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All Saints Café, the neighborhood's namesake, is one of the latest Tallahassee business casualties

The All Saints Café, with its metal roof style exterior and brightly colored side wall with a mural on it.
Patrick Sternad
/
WFSU Public Media
A group of students walks toward All Saints Café, a local favorite serving home-brewed coffee in the All Saints district of Tallahassee.

Another Tallahassee staple is set to close soon. All Saints Café, which shares its name with the neighborhood, recently announced it will close its doors permanently. Years of construction and blocked roads on Gaines Street have hurt the shop’s business, as have other nearby stores that sell similar products. All Saints, which has been in business for nearly 20 years, served as the inspiration for developers who tried to manufacture the coffee shop’s ingrained bohemian vibe—with mixed levels of success. WFSU News Director Lynn Hatter recently sat down with one of All Saints’ owners, WFSU Operations Engineer Evan Rossi.

Lynn Hatter: How did you first come to All Saints Café? And how did you come to partly own it?

Evan Rossi:: It started out as part-time employment. There were some financial issues regarding the former owner, and myself, and a few of my friends, who are also co-workers. [We] effectively did not get paid for a few years.

LH: For YEARS?!

Rossi: For a few years, it was an ongoing process where we drop a paycheck here, we drop the paycheck there, it would be pushed back five days here, it wouldn't materialize at all over here. And that would go on for about five, six years until we had realized that each one of us individually was owed several thousand dollars. And [for] a couple of us it was approaching nearly five figures. And the former owner approached us, more or less admitted defeat, and said that as sorry as he was, there was just no way that he'd be able to make us whole. So he offered us co-ownership of the business in lieu of back pay. And not really seeing many options, we took it.

LH: You went public with the news Wednesday, July 21, that you all will be shutting down.

Evan: Yes.

LH: What happened?

Rossi: The principal issue, obviously, the pandemic, that was a number one. The, frankly, debilitating level of development in the neighborhood over the years, would sideline us for weeks or months at a time. And for a business like ours, where you would sit down and enjoy your afternoon with a cup of coffee and your book or a laptop, or maybe you're studying, the noise of construction [is] not really conducive to relaxation or studying. And when one project ended, another project would begin.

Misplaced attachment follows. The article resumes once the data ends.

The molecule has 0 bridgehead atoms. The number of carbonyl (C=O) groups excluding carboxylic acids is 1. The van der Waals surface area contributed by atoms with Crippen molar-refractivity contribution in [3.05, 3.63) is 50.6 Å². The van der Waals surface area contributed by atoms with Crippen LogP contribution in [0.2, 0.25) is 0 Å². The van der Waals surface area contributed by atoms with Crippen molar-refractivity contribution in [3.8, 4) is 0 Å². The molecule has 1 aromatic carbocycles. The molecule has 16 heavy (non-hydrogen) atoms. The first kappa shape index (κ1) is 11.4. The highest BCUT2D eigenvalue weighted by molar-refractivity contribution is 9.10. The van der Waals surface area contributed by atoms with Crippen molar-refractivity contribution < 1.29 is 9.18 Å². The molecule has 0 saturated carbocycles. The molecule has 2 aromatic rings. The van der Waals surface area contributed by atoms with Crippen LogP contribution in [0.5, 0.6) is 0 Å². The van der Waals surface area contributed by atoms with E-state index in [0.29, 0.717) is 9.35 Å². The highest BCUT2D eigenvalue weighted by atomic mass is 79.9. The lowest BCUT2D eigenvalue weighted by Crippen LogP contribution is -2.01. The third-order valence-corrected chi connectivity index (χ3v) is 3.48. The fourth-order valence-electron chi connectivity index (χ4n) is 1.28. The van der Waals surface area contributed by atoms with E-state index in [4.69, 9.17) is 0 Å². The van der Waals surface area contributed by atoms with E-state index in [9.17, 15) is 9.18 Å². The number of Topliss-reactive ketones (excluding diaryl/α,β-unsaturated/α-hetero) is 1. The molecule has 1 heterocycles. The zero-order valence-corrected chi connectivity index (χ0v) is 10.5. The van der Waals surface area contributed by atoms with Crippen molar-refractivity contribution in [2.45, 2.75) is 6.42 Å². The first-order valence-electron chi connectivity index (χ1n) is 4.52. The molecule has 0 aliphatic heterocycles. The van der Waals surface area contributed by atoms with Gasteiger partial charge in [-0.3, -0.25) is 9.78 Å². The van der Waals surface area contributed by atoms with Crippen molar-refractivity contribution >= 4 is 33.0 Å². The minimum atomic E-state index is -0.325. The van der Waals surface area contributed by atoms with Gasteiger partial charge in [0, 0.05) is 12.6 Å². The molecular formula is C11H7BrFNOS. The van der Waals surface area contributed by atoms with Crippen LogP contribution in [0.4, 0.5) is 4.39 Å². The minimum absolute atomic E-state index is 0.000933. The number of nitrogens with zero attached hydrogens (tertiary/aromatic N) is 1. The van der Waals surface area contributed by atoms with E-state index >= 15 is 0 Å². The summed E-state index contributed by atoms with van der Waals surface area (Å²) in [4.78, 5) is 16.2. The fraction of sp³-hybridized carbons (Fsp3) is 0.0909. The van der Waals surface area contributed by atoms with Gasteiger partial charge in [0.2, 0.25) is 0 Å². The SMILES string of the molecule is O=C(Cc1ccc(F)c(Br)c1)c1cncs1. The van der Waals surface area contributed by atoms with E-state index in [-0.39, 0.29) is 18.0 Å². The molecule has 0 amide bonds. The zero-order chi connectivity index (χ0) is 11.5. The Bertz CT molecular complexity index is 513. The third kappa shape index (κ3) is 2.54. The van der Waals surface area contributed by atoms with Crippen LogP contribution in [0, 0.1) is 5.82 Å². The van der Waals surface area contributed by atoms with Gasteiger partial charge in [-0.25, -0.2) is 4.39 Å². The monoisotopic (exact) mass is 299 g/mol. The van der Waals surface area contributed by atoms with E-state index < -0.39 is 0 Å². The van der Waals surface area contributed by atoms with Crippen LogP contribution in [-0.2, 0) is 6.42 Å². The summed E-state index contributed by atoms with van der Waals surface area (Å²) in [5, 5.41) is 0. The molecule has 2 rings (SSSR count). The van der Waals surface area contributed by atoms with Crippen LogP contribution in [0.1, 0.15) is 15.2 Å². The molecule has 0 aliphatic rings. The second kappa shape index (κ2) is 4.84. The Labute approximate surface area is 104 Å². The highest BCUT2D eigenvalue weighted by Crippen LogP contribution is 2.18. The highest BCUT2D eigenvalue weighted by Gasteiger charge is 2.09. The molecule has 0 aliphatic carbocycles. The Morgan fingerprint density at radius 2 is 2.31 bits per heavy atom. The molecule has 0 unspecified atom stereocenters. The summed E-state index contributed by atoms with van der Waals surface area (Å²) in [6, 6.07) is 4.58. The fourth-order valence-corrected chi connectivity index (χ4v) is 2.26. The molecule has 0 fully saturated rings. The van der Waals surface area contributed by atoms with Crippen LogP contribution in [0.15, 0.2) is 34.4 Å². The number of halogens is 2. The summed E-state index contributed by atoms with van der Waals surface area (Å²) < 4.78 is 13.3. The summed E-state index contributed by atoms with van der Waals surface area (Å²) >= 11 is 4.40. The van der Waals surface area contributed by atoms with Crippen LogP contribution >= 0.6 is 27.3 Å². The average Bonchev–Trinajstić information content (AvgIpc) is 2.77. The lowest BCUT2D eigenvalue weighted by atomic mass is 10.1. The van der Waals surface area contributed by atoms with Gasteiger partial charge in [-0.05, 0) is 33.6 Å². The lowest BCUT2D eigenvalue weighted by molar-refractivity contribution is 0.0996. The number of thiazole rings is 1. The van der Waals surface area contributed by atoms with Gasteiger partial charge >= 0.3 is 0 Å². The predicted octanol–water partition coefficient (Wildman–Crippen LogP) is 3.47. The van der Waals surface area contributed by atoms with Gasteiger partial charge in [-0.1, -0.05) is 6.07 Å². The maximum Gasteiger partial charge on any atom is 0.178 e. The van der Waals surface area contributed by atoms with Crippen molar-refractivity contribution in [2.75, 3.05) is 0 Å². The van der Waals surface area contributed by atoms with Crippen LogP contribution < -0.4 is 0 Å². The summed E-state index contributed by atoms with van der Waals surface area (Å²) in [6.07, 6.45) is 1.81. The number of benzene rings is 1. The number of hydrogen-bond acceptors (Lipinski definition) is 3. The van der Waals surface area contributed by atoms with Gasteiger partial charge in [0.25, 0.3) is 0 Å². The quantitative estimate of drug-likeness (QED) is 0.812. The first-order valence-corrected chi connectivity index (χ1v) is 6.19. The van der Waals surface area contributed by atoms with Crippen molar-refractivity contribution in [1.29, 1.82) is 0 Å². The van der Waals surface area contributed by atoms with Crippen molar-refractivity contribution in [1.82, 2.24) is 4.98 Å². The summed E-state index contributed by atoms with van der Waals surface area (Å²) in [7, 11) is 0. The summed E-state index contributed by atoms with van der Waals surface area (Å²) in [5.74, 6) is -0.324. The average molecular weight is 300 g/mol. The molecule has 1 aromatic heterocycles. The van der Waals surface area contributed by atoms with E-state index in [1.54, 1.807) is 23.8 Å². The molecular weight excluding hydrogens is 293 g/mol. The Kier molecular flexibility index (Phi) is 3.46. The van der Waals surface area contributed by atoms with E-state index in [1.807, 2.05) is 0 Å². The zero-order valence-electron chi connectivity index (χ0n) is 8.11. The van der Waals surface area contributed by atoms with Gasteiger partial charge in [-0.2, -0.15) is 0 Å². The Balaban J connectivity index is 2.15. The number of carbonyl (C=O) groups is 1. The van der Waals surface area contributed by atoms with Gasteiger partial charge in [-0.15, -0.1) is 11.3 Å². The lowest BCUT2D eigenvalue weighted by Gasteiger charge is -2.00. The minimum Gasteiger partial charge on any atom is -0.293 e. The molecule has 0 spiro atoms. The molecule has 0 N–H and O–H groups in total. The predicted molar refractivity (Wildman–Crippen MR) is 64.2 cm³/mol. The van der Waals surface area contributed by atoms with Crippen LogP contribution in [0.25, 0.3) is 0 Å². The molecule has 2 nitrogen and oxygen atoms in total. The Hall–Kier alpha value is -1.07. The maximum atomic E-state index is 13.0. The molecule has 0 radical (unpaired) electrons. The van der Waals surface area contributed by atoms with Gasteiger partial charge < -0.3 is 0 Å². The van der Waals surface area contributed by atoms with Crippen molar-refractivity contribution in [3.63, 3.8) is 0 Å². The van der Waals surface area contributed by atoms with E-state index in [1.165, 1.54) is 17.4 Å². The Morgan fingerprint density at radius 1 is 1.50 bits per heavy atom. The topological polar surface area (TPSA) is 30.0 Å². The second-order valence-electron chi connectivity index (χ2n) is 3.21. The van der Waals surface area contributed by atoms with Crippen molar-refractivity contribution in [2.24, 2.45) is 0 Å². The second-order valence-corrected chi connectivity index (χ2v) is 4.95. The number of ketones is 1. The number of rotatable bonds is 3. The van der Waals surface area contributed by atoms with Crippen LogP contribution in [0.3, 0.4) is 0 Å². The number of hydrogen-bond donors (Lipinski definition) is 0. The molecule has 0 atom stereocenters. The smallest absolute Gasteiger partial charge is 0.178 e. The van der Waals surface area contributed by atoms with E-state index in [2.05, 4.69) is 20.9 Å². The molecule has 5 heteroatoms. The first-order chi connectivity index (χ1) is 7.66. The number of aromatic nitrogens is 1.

We occupied an old failing building. Another big part of the problem. In the last six months, we've had two separate pretty catastrophic plumbing accidents, one involving our water main inside, we've had equipment failures, all of the normal things you would expect with a business. But it just also seemed to coincide with everything else. So yeah, it was it's a bad combination. It's no one thing that did us in.

LH: All Saints sort of had a vibe; it had a mood; it had a tone. And it was a tone that a lot of the development and developers around All Saints Café really tried to emulate.

Rossi: I think so. I would agree with that. I think what gave us that reputation was the fact that we weren't trying to force an attitude or an atmosphere on the place we just were ourselves and we allowed our employees to be themselves. And I think that appealed to a lot of people. “Bohemian” was another word that was thrown around. In fact, that ended up in some of the marketing language of the newer development of the neighborhood ‘in the style of All Saints Café’ (laughs). But you've just forced an attitude on it. And that's…that's not genuine and people can, I think, identify that as disingenuous.

LH: What do you think will be the legacy of All Saints [Café]?

Rossi: We weren't trying to be anything other than a place to get a particularly good cup of coffee and relax. That's all we were ever trying to do. We never tried to sell you an experience. Just a good cup of coffee.

Follow @HatterLynn

Lynn Hatter is a Florida A&M University graduate with a bachelor’s degree in journalism. Lynn has served as reporter/producer for WFSU since 2007 with education and health care issues as her key coverage areas.  She is an award-winning member of the Capital Press Corps and has participated in the NPR Kaiser Health News Reporting Partnership and NPR Education Initiative. 

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